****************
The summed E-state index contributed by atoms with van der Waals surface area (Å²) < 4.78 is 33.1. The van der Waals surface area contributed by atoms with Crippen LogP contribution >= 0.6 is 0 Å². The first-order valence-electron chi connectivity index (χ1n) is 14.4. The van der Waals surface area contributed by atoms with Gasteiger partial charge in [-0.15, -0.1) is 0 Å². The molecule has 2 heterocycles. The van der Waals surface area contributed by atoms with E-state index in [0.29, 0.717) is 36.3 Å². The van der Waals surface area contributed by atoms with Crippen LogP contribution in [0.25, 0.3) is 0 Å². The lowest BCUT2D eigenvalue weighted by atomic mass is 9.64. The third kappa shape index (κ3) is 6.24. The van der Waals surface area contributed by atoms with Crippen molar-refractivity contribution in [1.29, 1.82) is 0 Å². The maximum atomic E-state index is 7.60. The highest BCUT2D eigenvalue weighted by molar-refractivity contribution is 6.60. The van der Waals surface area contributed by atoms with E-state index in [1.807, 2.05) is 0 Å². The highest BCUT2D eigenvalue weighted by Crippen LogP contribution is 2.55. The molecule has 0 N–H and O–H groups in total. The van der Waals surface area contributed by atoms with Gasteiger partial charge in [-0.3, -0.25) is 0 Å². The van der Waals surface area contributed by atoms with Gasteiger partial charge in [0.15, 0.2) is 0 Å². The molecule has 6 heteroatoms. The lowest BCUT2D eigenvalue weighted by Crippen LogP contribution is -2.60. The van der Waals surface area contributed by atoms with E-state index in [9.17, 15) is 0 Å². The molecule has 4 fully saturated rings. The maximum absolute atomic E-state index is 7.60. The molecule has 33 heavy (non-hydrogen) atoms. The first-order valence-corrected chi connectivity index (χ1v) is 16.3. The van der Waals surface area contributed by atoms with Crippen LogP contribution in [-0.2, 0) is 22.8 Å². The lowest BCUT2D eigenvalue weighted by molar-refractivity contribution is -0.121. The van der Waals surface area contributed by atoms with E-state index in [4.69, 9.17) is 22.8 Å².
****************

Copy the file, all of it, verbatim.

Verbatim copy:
The summed E-state index contributed by atoms with van der Waals surface area (Å²) < 4.78 is 33.1. The van der Waals surface area contributed by atoms with Crippen LogP contribution >= 0.6 is 0 Å². The first-order valence-electron chi connectivity index (χ1n) is 14.4. The van der Waals surface area contributed by atoms with Gasteiger partial charge in [-0.15, -0.1) is 0 Å². The molecule has 2 heterocycles. The van der Waals surface area contributed by atoms with E-state index in [0.29, 0.717) is 36.3 Å². The van der Waals surface area contributed by atoms with Crippen LogP contribution in [0.25, 0.3) is 0 Å². The lowest BCUT2D eigenvalue weighted by atomic mass is 9.64. The third kappa shape index (κ3) is 6.24. The van der Waals surface area contributed by atoms with Crippen molar-refractivity contribution in [1.29, 1.82) is 0 Å². The maximum atomic E-state index is 7.60. The highest BCUT2D eigenvalue weighted by molar-refractivity contribution is 6.60. The van der Waals surface area contributed by atoms with E-state index in [1.807, 2.05) is 0 Å². The highest BCUT2D eigenvalue weighted by Crippen LogP contribution is 2.55. The molecule has 0 N–H and O–H groups in total. The van der Waals surface area contributed by atoms with Gasteiger partial charge in [-0.3, -0.25) is 0 Å². The van der Waals surface area contributed by atoms with Gasteiger partial charge in [0.15, 0.2) is 0 Å². The molecule has 6 heteroatoms. The lowest BCUT2D eigenvalue weighted by Crippen LogP contribution is -2.60. The van der Waals surface area contributed by atoms with E-state index in [9.17, 15) is 0 Å². The molecule has 4 fully saturated rings. The maximum absolute atomic E-state index is 7.60. The molecule has 33 heavy (non-hydrogen) atoms. The first-order valence-corrected chi connectivity index (χ1v) is 16.3. The van der Waals surface area contributed by atoms with Crippen LogP contribution in [-0.2, 0) is 22.8 Å². The lowest BCUT2D eigenvalue weighted by molar-refractivity contribution is -0.121. The van der Waals surface area contributed by atoms with E-state index in [4.69, 9.17) is 22.8 Å².